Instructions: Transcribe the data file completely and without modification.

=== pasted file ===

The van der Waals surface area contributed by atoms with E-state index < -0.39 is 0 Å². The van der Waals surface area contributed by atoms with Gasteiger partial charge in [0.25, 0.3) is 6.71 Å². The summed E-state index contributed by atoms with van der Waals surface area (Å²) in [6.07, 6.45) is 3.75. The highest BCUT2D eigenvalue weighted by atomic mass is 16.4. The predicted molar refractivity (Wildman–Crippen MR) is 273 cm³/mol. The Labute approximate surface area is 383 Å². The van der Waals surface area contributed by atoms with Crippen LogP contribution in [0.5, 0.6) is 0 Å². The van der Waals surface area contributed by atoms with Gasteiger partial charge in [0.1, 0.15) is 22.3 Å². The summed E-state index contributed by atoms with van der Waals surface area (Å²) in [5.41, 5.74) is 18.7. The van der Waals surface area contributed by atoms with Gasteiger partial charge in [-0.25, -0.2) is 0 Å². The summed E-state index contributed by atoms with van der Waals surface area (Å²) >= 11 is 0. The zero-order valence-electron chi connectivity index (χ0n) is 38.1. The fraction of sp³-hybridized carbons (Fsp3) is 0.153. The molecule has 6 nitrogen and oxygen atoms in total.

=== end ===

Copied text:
The van der Waals surface area contributed by atoms with E-state index < -0.39 is 0 Å². The van der Waals surface area contributed by atoms with Gasteiger partial charge in [0.25, 0.3) is 6.71 Å². The summed E-state index contributed by atoms with van der Waals surface area (Å²) in [6.07, 6.45) is 3.75. The highest BCUT2D eigenvalue weighted by atomic mass is 16.4. The predicted molar refractivity (Wildman–Crippen MR) is 273 cm³/mol. The Labute approximate surface area is 383 Å². The van der Waals surface area contributed by atoms with Crippen LogP contribution in [0.5, 0.6) is 0 Å². The van der Waals surface area contributed by atoms with Gasteiger partial charge in [0.1, 0.15) is 22.3 Å². The summed E-state index contributed by atoms with van der Waals surface area (Å²) in [5.41, 5.74) is 18.7. The van der Waals surface area contributed by atoms with Gasteiger partial charge in [-0.25, -0.2) is 0 Å². The summed E-state index contributed by atoms with van der Waals surface area (Å²) >= 11 is 0. The zero-order valence-electron chi connectivity index (χ0n) is 38.1. The fraction of sp³-hybridized carbons (Fsp3) is 0.153. The molecule has 6 nitrogen and oxygen atoms in total.